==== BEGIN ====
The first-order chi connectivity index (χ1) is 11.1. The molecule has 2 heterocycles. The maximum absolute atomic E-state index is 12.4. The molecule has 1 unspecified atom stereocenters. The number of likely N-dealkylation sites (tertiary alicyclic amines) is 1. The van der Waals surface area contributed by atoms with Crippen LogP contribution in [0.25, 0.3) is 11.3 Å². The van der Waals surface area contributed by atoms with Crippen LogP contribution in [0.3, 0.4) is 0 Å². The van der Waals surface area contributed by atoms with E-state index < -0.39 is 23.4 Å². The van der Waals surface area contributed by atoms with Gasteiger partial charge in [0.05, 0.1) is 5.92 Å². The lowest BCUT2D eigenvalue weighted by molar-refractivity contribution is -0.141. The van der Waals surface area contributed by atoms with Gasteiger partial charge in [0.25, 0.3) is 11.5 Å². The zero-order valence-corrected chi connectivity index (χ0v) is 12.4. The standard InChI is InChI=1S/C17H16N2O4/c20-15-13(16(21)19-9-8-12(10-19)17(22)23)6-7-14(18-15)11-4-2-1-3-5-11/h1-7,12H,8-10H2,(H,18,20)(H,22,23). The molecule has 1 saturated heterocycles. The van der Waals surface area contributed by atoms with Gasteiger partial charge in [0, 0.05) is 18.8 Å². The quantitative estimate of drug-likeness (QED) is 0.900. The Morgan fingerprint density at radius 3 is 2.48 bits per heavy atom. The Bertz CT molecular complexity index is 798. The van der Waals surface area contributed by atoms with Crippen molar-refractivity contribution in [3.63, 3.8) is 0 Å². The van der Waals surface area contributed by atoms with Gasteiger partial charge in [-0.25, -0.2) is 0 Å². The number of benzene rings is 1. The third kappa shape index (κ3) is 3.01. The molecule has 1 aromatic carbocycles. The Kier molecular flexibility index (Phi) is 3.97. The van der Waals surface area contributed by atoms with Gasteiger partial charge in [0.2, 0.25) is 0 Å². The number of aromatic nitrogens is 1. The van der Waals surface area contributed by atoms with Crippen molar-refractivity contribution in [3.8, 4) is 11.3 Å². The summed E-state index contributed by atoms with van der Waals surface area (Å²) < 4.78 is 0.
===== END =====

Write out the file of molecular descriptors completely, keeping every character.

The first-order chi connectivity index (χ1) is 11.1. The molecule has 2 heterocycles. The maximum absolute atomic E-state index is 12.4. The molecule has 1 unspecified atom stereocenters. The number of likely N-dealkylation sites (tertiary alicyclic amines) is 1. The van der Waals surface area contributed by atoms with Crippen LogP contribution in [0.25, 0.3) is 11.3 Å². The van der Waals surface area contributed by atoms with Crippen LogP contribution in [0.3, 0.4) is 0 Å². The van der Waals surface area contributed by atoms with E-state index < -0.39 is 23.4 Å². The van der Waals surface area contributed by atoms with Gasteiger partial charge in [0.05, 0.1) is 5.92 Å². The lowest BCUT2D eigenvalue weighted by molar-refractivity contribution is -0.141. The van der Waals surface area contributed by atoms with Gasteiger partial charge in [0.25, 0.3) is 11.5 Å². The zero-order valence-corrected chi connectivity index (χ0v) is 12.4. The standard InChI is InChI=1S/C17H16N2O4/c20-15-13(16(21)19-9-8-12(10-19)17(22)23)6-7-14(18-15)11-4-2-1-3-5-11/h1-7,12H,8-10H2,(H,18,20)(H,22,23). The molecule has 1 saturated heterocycles. The van der Waals surface area contributed by atoms with Gasteiger partial charge in [0, 0.05) is 18.8 Å². The quantitative estimate of drug-likeness (QED) is 0.900. The Morgan fingerprint density at radius 3 is 2.48 bits per heavy atom. The Bertz CT molecular complexity index is 798. The van der Waals surface area contributed by atoms with Crippen molar-refractivity contribution in [3.63, 3.8) is 0 Å². The van der Waals surface area contributed by atoms with Gasteiger partial charge in [-0.25, -0.2) is 0 Å². The number of benzene rings is 1. The third kappa shape index (κ3) is 3.01. The molecule has 1 aromatic carbocycles. The Kier molecular flexibility index (Phi) is 3.97. The van der Waals surface area contributed by atoms with Gasteiger partial charge in [0.2, 0.25) is 0 Å². The number of aromatic nitrogens is 1. The van der Waals surface area contributed by atoms with Crippen molar-refractivity contribution in [3.8, 4) is 11.3 Å². The summed E-state index contributed by atoms with van der Waals surface area (Å²) < 4.78 is 0.